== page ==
GaN: beyond the basestation

24th September 2015

As the GaN RF power amplifier penetrates wireless base stations, industry developments hint handsets could be next. Compound Semiconductor talks to Qorvo to find out more.

GaN power amplifers are replacing LDMOS devices in basestations, is the technology set to reach handsets? [Ice base station tower/Senator88]

In a little over a decade, the mighty GaN transistor has transformed from novelty device into a must-have in a growing number of applications.

Thanks to US government initiatives, GaN - with its staggeringly high power density - is the star technology in radar, electronic warfare and satellite, and is infiltrating more routine spaces, most notably wireless basestations.

Sumit Tomar, general manager of wireless infrastructure at Qorvo, is confident this passage to the more ordinary will continue.

He believes GaN has already uprooted LDMOS, as the technology of choice for RF power amplifers in the high capacity base stations of 4G LTE network providers. And the endless need for greater network capacity and faster services, driven by rising mobile data demand, will only fuel this move.

"Next generation base station platforms will go into production by the end of 2016, and we believe these will be based on high power GaN RF amplification," he says. "LDMOS is limited beyond 2.4 GHz, so GaN comes into play here. At 4.5G and 5G we expect significant GaN adoption in base stations, particularly at frequencies greater than 1.8 GHz."

Tomar is also certain that network operators will opt for GaN-on-silicon carbide power amplifiers, over GaN-on-silicon versions. GaN's impressive power density means devices can be housed in relatively small packages and still dissipate heat, but factor in silicon and this can change.

"Silicon has a poor thermal conductivity, compared to silicon carbide, and our customers are worried that GaN-on-silicon power amplifiers cannot dissipate heat as efficiently," he asserts. "This could reduce overall life cycle, raise the risk of field failure, which is a major issue for the basestation OEM customer."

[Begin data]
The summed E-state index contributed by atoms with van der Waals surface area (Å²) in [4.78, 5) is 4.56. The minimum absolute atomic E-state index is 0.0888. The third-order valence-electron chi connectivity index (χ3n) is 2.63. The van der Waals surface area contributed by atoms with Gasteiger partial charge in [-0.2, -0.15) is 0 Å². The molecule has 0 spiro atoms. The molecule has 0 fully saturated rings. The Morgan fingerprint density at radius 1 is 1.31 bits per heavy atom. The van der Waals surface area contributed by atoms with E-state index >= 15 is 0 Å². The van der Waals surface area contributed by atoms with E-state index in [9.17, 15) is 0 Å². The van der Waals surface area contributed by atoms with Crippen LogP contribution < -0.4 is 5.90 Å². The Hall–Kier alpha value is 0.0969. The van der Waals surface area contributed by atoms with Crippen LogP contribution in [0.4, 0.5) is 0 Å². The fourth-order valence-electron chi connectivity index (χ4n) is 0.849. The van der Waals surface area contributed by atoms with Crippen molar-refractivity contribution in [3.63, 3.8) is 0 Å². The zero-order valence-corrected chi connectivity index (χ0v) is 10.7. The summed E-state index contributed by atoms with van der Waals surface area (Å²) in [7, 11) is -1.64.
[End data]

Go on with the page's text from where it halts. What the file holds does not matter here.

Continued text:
"For power levels over 100W, all major players in the basestation market are not looking at anything on silicon for precisely this reason," he claims.

Right now, major GaN RF device providers, Cree, Sumitomo, Freescale, and of course Qorvo, are pursuing GaN-on-SiC processes. In contrast, MACOM prides itself on being the world’s only provider of GaN-on-silicon technology for RF applications, with its devices being used in military and communications applications.

However, earlier this month, the company started sampling a GaN-on-silicon wideband RF transistor for operation up to 100W, and reckons the device delivers a performance to rival GaN-on-silicon carbide.

As Michael Ziehl, vice president of marketing RF and microwave at MACOM said at the time: "We expect to see ramping commercial adoption of our GaN technology in other RF applications in the future, including 4G/LTE base stations."

Still Tomar is confident leading systems providers, Freescale, NXP Semiconductor and Infineon are all looking to adopt GaN-on-SiC over GaN-on-silicon.

"These players dominate the power market and are all pursuing GaN-on-silicon carbide. GaN-on-silicon has a play at power levels less than 100W, but at more than 300W, the technology just isn't there," he says.

A different device

But basestations aside, industry players are beginning to explore the opportunities for high power density GaN power amplifiers in wireless handsets. Earlier this year, a group of researchers from Intel, led by co-director of Components Research in Technology and Manufacturing, Robert Chau, revealed an enhancement-mode GaN MOS-HEMT.

Designed for RF power amplifiers, as well as voltage regulators, in low power mobile silicon-on-chips, the researchers claim the transistor out-performs industry-standard GaAs RF power amplifier transistors on power output and efficiency.

Chau declined to comment on the latest development, but stated in his paper: "This work shows for the first time that the application space of GaN electronics can be expanded beyond the existing high-voltage power and RF electronics to include low power mobile SoCs."

Intel is the first company to publicly share such results, but doesn't appear to be alone in its development of GaN RF power amplifier for next generation handsets.

Tomar is quick to highlight Qorvo's GaAs process development, saying: "It gets tricky to put a higher supply voltage amplifier inside a handset but we have a unique pHEMT GaAs process that we can scale to serve the need of 5G handsets."

But at the same time, GaN HEMT development for power amplifiers in future handsets is clearly underway. "We are also working on GaN processes that I believe can go as low as 10V and in the future will go lower."

"I do not want to discuss this publicly," he adds. "But we will keep looking at different flavours of GaN and as well as other processes, and will see where the market goes."

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